Center for Undergraduate Research in Viterbi Engineering (CURVE) Fellowship
Chemical Engineering Research Positions
** Please note that all lab positions for CURVE have been filled for the 2022-23 academic year. **
Faculty / PI: Andrea Armani
Research Website: https://armani.usc.edu/
Lab Description: The over-arching mission of the research group is to develop novel nonlinear materials and integrated optical devices that can be used in understanding disease progression and in quantum optics. As part of these efforts, we have numerous collaborations in tool and technology development to enable research and discovery across a wide range of fields. Our research efforts span multiple fields including materials synthesis, integrated optics and instrumentation development, and characterization of tissue and disease diagnostics. We also perform a significant amount of computational work to support our experimental efforts. Given the diversity of measurements, we perform experiments on the main campus and at the medical school. More detailed information about these different areas is located on our research page.
Hodge Materials Research Group
Faculty / PI: Andrea Hodge
Research Website: https://sites.usc.edu/hodge/
Lab Description: Our research focus is on the synthesis of engineered microstructures with nanoscale precision, which allows for tailored properties and/or functionality. Our experimental approach includes characterization and testing leading to a fundamental understanding of processes and mechanisms within the synthesis – microstructure space. We use a variety of coating techniques such as sputtering and electrodeposition to design and produce new nano-structured, micro- structured, and amorphous materials for advanced applications.
Laboratory for Complex Materials and Devices
Faculty / PI: Jayakanth Ravichandran
Research Website: http://alchemy.usc.edu
Lab Description: We are a research group affiliated to the Mork Family Department of Chemical Engineering and Materials Science at University of Southern California. Our laboratories are situated at Vivian Hall of Engineering (Rooms 705, 713, 719). We are interested in the rational design and synthesis of novel complex materials such as oxides, chalcogenides etc. Typically, the materials of interest tend to be either ternary or quaternary in composition. Our research interests also encompass studying artificial materials structures such as heterostructures, superlattices, and devices made from such materials for applications in energy and electronics. Our research program has thematic relevance to the ancient research area of “alchemy.”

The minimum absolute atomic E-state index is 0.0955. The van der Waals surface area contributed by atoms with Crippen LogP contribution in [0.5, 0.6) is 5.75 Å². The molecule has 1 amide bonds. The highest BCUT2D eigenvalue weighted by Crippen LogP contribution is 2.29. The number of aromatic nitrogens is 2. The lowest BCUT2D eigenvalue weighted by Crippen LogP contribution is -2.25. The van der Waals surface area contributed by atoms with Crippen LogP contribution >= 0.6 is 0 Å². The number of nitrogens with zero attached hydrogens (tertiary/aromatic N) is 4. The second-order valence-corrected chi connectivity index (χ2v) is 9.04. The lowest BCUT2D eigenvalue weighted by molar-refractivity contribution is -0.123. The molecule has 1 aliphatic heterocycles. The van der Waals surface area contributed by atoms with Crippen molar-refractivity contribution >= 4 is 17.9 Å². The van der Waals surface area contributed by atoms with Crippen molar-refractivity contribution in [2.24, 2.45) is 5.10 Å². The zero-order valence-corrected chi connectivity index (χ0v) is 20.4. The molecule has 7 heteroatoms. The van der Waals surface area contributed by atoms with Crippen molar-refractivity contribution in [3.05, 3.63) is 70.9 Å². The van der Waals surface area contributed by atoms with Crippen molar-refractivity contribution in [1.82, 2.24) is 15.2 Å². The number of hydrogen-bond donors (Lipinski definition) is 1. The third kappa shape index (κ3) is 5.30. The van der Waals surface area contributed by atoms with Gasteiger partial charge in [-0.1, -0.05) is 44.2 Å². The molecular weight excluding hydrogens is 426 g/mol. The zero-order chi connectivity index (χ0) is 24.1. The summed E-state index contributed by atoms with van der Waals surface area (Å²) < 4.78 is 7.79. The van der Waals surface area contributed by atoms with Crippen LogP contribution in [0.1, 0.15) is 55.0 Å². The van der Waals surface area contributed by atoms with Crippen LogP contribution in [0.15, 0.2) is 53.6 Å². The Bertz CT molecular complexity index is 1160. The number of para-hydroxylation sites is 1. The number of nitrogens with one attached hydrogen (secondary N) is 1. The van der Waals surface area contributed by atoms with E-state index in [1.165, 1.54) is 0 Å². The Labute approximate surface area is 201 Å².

M.C. Gill Composites Center
Faculty / PI: Steve Nutt
Research Website: https://composites.usc.edu/
Lab Description: Established in 1995 and endowed with a generous gift from M.C. Gill in 2002, the mission of the Center is to address problems associated with the manufacture and behavior of composites and composite structures. The scope includes the training of graduate and undergraduate students from chemical, mechanical and materials engineering through sponsored research projects. Personnel within the Center provide a range of expertise that includes postdoctoral associates and research professors with specialized skills in mechanics, polymer science, and manufacturing technology. Center personnel work closely with industrial sponsors.
Faculty / PI: Shaama Mallikarjun Sharada
Research Website: https://sharada-lab.usc.edu/
Lab Description: We are a team of Postdoc, PhD, Masters, and undergraduate students spanning chemical engineering, chemistry, and materials science disciplines. We are interested in developing and utilizing quantum chemistry and molecular dynamics methods to establish in silico design principles for molecular, supported, and photocatalysts. We are uncovering CH activation mechanisms and constructing linear free energy relationships for designing bio-inspired copper-oxygen complexes for direct, selective, and efficient conversion of shale gas to liquid fuel. We are also characterizing electron transfer kinetics and identifying trade-offs between activity and degradation for light-assisted conversion of CO2 using organic chromophores. To address the viability question of surface catalysis at the atomic limit, we are studying the dynamic evolution of atomically dispersed precious metals on oxide supports, and their implications for hydrogen production.
Published on June 8th, 2021
Last updated on October 10th, 2022